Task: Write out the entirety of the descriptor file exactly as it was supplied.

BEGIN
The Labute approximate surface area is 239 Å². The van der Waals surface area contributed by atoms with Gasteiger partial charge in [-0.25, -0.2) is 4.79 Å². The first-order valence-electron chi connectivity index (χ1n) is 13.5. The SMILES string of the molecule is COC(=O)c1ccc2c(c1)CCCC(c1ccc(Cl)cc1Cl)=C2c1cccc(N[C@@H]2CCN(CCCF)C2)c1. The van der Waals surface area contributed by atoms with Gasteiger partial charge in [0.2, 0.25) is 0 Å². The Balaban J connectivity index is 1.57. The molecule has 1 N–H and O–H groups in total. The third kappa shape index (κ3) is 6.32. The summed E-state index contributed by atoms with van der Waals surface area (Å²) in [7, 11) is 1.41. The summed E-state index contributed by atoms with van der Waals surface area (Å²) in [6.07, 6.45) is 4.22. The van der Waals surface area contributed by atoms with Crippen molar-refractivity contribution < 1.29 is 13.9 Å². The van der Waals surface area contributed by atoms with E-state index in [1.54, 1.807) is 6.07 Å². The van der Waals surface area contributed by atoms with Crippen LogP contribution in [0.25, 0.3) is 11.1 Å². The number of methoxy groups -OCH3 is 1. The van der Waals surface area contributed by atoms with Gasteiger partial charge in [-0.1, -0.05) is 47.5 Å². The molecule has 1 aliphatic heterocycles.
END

The Labute approximate surface area is 239 Å². The van der Waals surface area contributed by atoms with Gasteiger partial charge in [-0.25, -0.2) is 4.79 Å². The first-order valence-electron chi connectivity index (χ1n) is 13.5. The SMILES string of the molecule is COC(=O)c1ccc2c(c1)CCCC(c1ccc(Cl)cc1Cl)=C2c1cccc(N[C@@H]2CCN(CCCF)C2)c1. The van der Waals surface area contributed by atoms with Gasteiger partial charge in [0.2, 0.25) is 0 Å². The Balaban J connectivity index is 1.57. The molecule has 1 N–H and O–H groups in total. The third kappa shape index (κ3) is 6.32. The summed E-state index contributed by atoms with van der Waals surface area (Å²) in [7, 11) is 1.41. The summed E-state index contributed by atoms with van der Waals surface area (Å²) in [6.07, 6.45) is 4.22. The van der Waals surface area contributed by atoms with Crippen molar-refractivity contribution < 1.29 is 13.9 Å². The van der Waals surface area contributed by atoms with E-state index in [1.54, 1.807) is 6.07 Å². The van der Waals surface area contributed by atoms with Crippen LogP contribution in [0.25, 0.3) is 11.1 Å². The number of methoxy groups -OCH3 is 1. The van der Waals surface area contributed by atoms with Gasteiger partial charge in [-0.1, -0.05) is 47.5 Å². The molecule has 1 aliphatic heterocycles.